Planting: A new perspective

Planting: A new perspective
Piet Oudolf and Noel Kingsbury
Timber Press £30

It’s strange to think that there’s any kind of science involved in the gardens that plantsman Piet Oudolf creates. Surely it is about structure and beauty, creating landscapes up there with the likes of Jekyll and Jellicoe. The distinction is that while theirs was a mystical art, he seems to be able, in a truly modern sense, to quantify and categorise his output. And so we have his book on the science behind his art. Oudolf uses his own garden in Hummelo, the Netherlands,as a laboratory in which to experiment on cross-fertilising his beloved perennials, and there’s an empirical approach employed here too. Lavish photographs of his work are counter pointed by graphic representations for planting layouts, individual descriptions and characteristics of species, and best combinations of plants according to season, soil type and orientation. At the back is a directory, which in its cold categorisation of planting types as a mere list, belies all the potential myriad joys. Lovely.  

 

Latest

It’s what you dress your project in that makes the biggest impression. PiP offers some help with procuring the final coat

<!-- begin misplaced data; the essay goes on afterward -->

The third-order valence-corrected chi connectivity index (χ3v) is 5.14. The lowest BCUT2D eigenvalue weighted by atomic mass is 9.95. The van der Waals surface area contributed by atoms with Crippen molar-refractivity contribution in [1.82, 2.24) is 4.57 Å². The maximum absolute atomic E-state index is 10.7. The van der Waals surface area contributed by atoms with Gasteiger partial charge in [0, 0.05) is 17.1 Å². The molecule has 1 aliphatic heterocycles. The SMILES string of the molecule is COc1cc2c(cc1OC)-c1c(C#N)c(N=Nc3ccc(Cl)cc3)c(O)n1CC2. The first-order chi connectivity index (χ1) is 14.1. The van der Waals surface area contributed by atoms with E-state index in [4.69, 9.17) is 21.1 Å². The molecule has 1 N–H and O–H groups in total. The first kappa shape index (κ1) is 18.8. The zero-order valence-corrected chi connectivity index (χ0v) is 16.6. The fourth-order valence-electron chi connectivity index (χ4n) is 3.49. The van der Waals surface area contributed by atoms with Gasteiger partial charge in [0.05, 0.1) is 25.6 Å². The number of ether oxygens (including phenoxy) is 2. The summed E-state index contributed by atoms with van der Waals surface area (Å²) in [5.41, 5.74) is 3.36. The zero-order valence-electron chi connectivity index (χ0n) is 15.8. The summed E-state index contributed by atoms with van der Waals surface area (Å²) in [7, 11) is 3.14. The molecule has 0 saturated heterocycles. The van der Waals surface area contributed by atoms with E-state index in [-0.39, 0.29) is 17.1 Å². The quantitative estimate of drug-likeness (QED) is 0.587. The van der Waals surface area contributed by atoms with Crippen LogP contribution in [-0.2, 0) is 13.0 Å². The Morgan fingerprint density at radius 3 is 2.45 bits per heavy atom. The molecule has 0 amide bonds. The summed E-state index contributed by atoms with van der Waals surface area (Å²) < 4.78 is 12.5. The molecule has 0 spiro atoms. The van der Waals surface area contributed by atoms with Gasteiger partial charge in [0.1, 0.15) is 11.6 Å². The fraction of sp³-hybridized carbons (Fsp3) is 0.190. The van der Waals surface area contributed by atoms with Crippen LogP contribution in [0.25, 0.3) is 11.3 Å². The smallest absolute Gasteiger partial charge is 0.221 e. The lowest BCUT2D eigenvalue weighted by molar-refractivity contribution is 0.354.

Stone, steel, cement and more

Dessau’s Torten Estate featured in an influential lecture and exhibition concentrating on the housing crisis, given by Walter Gropius just before left the UK for America

Solving the housing problem was top of Walter Gropius’ concerns

In the run-up to the election Andrew Forth, RIBA’s head of policy and public affairs, explains how the RIBA’s manifesto lobbies politicians to create a built environment that is ‘safer, better and more sustainable’

Head of policy and public affairs at the RIBA, Andrew Forth, on the key points

The architect’s vision for Lower Giles Farm house near Bolton got diluted by the client's self-build, but the dilemmas resonate with many

Manchester meets moorland at cantilevered Paragraph 55 home near Bolton

There’s no doubt that Banister Fletcher’s tome is all the better for its heavy revision, but the reduced role of its drawings hurts

Welcome repositioning is at cost of drawings